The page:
FORMAL NOTICE. A formal notification of your party’s new maximum delegation size is being mailed to the address of record for your state party. Given the short time to implementation, however, we do hope you will help move the process along quickly, by immediately conferring with your party’s leadership, to ensure that your party qualifies for any additional delegates to which you are entitled.

REQUIREMENTS. Please note the following requirements:

1. Each affiliated state party is entitled to a minimum of two delegates, with larger delegations from larger states — at a ratio of one delegate seat for each four (4) qualifying congressional districts.

2. Only congressional districts with at least one local Green Party organization will count toward your state party’s allocation of national delegate seats. Your state party is expected to honestly assess the extent of local Green party activity within your various congressional districts.

3. Valid national criteria for verifying bona fide local Green Party activity include the following:

a) within the relevant congressional district, at least one local Green Party organization, as defined by the state party, has been active during the preceding 12 months b) local organizations are recognized by the state party, and show at the very least those organizational features required by the state party including, for example, local group bylaws and platform documents, consistent with the 10 Key Values c) qualifying local organizations may be organized according to official or electoral subdivisions (county, municipality, electoral district, etc.) while others may be organized along natural or regional lines, as deemed appropriate by the state party.

4. You are requested, wherever possible, to have your delegates elected by clusters of locals.

5. As soon as your party’s certification letter has been received by the Accreditation Committee, and reported to the Coordinating Committee, your additional delegates will be empowered to debate and vote on any matter before the Coordinating Committee; thus it is in your best interest to appoint and certify your delegates as quickly as possible.

CERTIFICATION LETTER. Based on these rule changes, your state party is hereby requested to submit written notification to the Accreditation Committee (at the address listed below), indicating the following:

a. The number of delegates to which you are entitled, based on the extent of local activity in your state’s congressional districts;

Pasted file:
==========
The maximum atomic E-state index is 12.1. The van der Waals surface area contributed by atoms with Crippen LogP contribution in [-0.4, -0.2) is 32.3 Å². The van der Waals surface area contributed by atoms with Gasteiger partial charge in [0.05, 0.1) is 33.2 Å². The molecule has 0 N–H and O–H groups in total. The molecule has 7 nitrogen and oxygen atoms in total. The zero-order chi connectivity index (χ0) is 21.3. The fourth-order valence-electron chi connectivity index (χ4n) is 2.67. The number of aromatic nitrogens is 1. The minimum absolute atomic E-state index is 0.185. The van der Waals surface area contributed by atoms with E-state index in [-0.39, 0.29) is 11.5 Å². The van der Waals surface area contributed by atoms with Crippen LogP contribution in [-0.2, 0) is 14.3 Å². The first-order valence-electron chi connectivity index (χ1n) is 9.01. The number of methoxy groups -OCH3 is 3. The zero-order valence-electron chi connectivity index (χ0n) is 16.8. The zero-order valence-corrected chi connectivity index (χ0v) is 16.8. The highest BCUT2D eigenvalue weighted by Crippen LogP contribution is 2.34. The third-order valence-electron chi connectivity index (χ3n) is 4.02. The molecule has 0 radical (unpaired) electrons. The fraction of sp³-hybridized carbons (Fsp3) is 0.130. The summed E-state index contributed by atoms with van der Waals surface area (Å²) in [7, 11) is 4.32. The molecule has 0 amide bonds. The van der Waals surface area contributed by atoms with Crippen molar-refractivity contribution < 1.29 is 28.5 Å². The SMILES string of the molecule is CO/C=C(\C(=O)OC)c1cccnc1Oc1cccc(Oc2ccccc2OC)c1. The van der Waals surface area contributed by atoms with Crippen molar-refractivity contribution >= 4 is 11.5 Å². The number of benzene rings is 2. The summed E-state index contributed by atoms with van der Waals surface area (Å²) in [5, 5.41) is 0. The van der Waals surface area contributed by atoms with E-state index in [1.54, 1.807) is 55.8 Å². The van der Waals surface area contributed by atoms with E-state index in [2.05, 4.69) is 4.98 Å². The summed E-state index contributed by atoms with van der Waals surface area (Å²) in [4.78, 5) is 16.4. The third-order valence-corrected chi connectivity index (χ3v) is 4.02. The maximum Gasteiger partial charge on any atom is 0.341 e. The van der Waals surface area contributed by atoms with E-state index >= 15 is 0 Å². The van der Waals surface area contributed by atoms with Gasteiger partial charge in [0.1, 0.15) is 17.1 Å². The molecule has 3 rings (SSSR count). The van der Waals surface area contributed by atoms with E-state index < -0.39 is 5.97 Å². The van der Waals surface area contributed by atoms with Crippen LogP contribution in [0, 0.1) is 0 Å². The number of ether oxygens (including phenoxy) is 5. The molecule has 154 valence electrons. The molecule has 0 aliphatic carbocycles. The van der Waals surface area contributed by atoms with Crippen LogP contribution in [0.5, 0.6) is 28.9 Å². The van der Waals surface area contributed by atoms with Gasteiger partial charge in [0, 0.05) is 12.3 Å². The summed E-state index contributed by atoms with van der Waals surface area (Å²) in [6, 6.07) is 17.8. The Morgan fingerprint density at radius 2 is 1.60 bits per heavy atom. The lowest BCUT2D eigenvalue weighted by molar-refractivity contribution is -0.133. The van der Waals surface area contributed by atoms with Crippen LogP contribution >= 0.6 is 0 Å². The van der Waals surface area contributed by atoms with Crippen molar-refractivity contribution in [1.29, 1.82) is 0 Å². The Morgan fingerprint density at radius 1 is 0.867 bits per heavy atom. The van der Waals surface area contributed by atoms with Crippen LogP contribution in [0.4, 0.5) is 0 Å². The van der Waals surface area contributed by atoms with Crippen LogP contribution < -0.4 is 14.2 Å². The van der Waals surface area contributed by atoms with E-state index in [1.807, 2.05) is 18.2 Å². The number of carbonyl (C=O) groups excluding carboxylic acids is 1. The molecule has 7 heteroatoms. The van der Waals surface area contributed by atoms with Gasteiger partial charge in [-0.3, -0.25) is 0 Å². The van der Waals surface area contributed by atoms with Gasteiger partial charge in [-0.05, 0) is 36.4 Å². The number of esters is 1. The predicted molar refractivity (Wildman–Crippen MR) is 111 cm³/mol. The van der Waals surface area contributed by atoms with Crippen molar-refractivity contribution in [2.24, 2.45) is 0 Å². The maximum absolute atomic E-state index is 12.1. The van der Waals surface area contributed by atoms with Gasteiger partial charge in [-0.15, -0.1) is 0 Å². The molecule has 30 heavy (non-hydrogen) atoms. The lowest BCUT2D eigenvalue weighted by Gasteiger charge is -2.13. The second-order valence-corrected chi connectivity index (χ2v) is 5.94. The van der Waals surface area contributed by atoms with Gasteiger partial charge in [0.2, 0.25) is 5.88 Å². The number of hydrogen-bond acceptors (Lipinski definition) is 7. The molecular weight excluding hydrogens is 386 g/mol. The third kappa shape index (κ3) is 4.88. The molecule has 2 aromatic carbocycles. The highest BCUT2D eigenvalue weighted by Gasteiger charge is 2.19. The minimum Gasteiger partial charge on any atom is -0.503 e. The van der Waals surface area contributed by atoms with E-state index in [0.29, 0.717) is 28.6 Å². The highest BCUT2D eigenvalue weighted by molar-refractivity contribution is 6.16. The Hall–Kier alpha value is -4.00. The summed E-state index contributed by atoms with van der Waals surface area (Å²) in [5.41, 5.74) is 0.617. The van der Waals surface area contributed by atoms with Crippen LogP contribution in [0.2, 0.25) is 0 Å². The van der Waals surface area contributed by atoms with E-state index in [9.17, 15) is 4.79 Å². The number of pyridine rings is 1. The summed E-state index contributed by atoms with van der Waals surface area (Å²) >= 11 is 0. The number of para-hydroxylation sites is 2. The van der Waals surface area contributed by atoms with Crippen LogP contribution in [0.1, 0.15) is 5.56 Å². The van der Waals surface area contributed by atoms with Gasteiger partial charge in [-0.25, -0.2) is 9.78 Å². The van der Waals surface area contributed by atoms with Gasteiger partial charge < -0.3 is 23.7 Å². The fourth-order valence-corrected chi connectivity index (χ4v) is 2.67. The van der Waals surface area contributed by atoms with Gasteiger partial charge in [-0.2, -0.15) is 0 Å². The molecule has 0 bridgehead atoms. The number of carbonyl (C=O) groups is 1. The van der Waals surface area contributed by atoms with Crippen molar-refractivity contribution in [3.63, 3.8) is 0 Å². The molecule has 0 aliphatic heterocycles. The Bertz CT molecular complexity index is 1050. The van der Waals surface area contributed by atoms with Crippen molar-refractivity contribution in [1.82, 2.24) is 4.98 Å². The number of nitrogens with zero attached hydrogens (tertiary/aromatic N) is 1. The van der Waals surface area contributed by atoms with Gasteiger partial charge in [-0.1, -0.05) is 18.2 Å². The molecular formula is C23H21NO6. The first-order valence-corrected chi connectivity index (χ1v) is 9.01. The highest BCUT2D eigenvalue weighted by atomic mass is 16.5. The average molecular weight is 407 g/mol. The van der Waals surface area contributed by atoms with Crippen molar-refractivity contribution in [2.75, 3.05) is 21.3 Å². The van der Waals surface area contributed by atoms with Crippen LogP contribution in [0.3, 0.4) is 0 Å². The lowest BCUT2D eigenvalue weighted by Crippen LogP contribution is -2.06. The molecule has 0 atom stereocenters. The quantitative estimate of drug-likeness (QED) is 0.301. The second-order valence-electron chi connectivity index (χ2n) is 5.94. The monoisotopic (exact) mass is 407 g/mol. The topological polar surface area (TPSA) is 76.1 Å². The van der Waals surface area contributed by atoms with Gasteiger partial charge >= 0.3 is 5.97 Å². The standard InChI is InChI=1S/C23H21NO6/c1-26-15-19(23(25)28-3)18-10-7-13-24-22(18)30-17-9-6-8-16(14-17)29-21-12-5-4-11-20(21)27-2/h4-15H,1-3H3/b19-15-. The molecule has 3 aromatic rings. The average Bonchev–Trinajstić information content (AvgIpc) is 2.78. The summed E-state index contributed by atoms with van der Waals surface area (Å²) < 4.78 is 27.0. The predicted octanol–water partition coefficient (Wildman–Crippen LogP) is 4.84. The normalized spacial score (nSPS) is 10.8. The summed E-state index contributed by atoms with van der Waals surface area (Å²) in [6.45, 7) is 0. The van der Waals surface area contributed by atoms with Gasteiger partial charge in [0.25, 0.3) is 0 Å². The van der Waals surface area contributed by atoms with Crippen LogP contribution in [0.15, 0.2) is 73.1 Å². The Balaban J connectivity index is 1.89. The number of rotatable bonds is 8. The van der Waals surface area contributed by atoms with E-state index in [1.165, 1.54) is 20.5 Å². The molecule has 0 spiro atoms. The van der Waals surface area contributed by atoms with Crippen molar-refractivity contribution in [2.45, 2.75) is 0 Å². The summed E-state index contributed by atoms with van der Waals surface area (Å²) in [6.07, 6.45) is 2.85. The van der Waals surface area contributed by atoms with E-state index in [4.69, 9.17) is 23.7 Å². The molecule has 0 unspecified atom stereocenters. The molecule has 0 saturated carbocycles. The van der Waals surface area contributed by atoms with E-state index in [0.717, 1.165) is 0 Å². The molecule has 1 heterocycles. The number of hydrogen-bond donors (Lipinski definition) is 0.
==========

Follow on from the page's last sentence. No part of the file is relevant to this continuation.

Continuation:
b. The names and complete contact information for any additional delegates your state has selected;

c. A signed certification that you have followed the rules for allocating delegates;

d. A brief description of how your delegates were selected(statewide vote, election by clusters of locals, etc.)

Your party’s letter should be mailed to the following address:

Art Goodtimes
Accreditation Chair, Green Party of the United States
Box 160
Norwood, CO 81423

You may also begin the process with an e-mail copy of your letter, sent to

Art Goodtimes <>

…but for legal purposes a signed letter must be received from your party’s authorized statewide leadership — your party’s chair, co-chair or secretary.

NATIONAL POLITICAL PARTY. As a recognized national political party in the United States, the Green Party has taken on additional obligations, even as we now enjoy much greater public visibility and influence. While the detailed requirements of our expanded CC representation may seem a bit tedious, please keep in mind that we must meet minimum legal standards, if we are to avoid the internal confusion and vulnerability experienced by, for example, the Reform Party. Your patience, and your attention to some measure of legalistic trivia, will go a long way toward ensuring that we can go about our political business with a minimum of legal wrangling. We anticipate a smooth transition to this more representative national committee, and we know we can count on your cooperation and enthusiasm.

With best wishes,

Tony Affigne

Green Party of Rhode Island
Accreditation Chair (term expires 12/31/01), Green Party of the United States